Morphine currently represents the best option for the management of severe pain and chronic pain states. Prolonged use of opiates often produces the need for ever- increasing doses to maintain pain relief, also known as analgesic tolerance. The mechanisms associated with analgesic tolerance are thought to due to morphine- induced cellular adaptations that produce a state of heightened pain or hyperalgesia. Recent studies suggest that opiates acting via the mu-opioid receptor can induce expression of chemokines and their receptors. Previous works from our laboratory demonstrate that some of these same chemokines/receptors have been shown to play central roles in chronic pain states. To uncover evidence of possible links between chronic morophine treatment, chemokine signaling and analgesic tolerance, we propose the hypothesis that opiate-induced chemokine signaling is central to analgesic tolerance.
Our specific aims i nclude 1) a characterization of the chronology of cellular/signaling events associated with opiate-induced hyperalgesia 2) explore mechanisms by which morphine induces chemokine/receptor expression in the dorsal root ganglia and 3) examine the cellular/molecular mechanisms by which chronic morphine treatment enhances chemokine signaling. Better understanding of these chemokine/receptor- mediated events may provide the necessary framework for the design of agents that counteract deleterious opiate-induced cellular adaptations and effectively reduce analgesic tolerance.
Morphine is a powerful pain reliever for cancer and non-cancer pain, but also a potent inducer of tolerance. Opiate tolerance refers to a phenomenon in which exposure to a opiate results in the diminution of an analgesic effect (pain relief). Tolerance to the analgesic effect of morphine is a poorly understood phenomenon and can clearly present major management difficulties in some patients. Better understanding of the events associated with the development of tolerance may provide the necessary framework for the design of agents effectively reduce analgesic tolerance.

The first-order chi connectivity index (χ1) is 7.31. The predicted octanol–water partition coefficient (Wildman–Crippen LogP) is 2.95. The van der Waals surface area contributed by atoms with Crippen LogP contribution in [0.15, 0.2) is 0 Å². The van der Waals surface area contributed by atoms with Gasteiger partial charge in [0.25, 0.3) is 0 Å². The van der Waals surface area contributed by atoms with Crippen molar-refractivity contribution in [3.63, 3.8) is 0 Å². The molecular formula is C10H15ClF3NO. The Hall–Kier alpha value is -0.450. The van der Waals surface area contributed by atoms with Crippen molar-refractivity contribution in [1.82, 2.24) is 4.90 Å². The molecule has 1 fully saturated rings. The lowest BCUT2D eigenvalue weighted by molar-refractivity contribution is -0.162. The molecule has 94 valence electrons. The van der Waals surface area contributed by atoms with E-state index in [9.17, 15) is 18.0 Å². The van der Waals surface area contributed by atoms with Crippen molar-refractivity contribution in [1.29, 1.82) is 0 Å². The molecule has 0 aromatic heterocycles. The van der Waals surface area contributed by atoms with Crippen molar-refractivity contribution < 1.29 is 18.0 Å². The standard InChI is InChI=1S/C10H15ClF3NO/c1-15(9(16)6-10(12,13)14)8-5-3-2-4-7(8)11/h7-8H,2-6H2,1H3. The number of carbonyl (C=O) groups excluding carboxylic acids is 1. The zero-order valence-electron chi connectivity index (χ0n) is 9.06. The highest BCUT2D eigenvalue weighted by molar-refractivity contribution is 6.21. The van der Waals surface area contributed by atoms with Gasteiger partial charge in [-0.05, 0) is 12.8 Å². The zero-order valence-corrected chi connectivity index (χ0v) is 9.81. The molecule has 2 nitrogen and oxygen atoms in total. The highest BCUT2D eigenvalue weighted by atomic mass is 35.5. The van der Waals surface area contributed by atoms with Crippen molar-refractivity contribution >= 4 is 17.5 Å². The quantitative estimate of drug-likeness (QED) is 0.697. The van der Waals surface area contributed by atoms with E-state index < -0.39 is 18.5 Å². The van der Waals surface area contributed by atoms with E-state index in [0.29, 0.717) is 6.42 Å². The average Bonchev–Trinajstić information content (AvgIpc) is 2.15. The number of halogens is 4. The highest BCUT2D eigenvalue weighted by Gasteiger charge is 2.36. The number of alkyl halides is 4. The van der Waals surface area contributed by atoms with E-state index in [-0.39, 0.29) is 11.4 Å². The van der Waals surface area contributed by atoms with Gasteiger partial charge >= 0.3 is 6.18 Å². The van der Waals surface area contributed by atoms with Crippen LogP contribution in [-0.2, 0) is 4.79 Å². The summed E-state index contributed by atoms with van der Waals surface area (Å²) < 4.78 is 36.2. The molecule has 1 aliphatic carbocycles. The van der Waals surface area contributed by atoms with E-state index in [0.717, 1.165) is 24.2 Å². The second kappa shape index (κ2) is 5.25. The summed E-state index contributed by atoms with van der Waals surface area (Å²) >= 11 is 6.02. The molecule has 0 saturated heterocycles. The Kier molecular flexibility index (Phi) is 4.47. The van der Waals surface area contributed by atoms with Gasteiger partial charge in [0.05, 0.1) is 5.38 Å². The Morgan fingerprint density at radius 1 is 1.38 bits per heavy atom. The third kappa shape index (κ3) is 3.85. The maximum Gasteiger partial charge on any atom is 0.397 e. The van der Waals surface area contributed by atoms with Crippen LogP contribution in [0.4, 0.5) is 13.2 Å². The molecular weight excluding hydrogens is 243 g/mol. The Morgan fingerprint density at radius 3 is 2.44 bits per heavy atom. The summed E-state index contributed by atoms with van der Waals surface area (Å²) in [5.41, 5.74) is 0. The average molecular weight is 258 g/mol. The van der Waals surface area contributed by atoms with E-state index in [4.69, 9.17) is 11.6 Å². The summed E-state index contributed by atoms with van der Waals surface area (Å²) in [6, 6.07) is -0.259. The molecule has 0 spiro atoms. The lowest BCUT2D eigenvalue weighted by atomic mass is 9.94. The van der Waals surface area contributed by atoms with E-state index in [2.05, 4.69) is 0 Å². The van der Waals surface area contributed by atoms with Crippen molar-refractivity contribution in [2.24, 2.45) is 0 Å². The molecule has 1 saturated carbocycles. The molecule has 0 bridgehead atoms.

|Due, Michael R; Yang, Xiao-Fang; Allette, Yohance M et al. (2014) Carbamazepine potentiates the effectiveness of morphine in a rodent model of neuropathic pain. PLoS One 9:e107399|
|Due, Michael R; Park, Jonghyuck; Zheng, Lingxing et al. (2014) Acrolein involvement in sensory and behavioral hypersensitivity following spinal cord injury in the rat. J Neurochem 128:776-86|
|Allette, Yohance M; Due, Michael R; Wilson, Sarah M et al. (2014) Identification of a functional interaction of HMGB1 with Receptor for Advanced Glycation End-products in a model of neuropathic pain. Brain Behav Immun 42:169-77|
|Ju, Weina; Li, Qi; Allette, Yohance M et al. (2013) Suppression of pain-related behavior in two distinct rodent models of peripheral neuropathy by a homopolyarginine-conjugated CRMP2 peptide. J Neurochem 124:869-79|
|Wang, Yuying; Khanna, Rajesh (2011) VOLTAGE-GATED CALCIUM CHANNELS ARE NOT AFFECTED BY THE NOVEL ANTI-EPILEPTIC DRUG LACOSAMIDE. Transl Neurosci 2:13-22|
|Brittain, Joel M; Duarte, Djane B; Wilson, Sarah M et al. (2011) Suppression of inflammatory and neuropathic pain by uncoupling CRMP-2 from the presynaptic Ca²? channel complex. Nat Med 17:822-9|
|Wilson, Natalie M; Jung, Hosung; Ripsch, Matthew S et al. (2011) CXCR4 signaling mediates morphine-induced tactile hyperalgesia. Brain Behav Immun 25:565-73|
|Wyatt, Debra; Malik, Rohit; Vesecky, Alissa C et al. (2011) Small ubiquitin-like modifier modification of arrestin-3 regulates receptor trafficking. J Biol Chem 286:3884-93|
|Foster, R; Jung, J; Farooq, A et al. (2011) Sciatic nerve injury induces functional pro-nociceptive chemokine receptors in bladder-associated primary afferent neurons in the rat. Neuroscience 183:230-7|
|Caballero, Adriana; Marchese, Adriano (2011) Ubiquitination of GPCRs. Methods Mol Biol 746:251-9|
Showing the most recent 10 out of 22 publications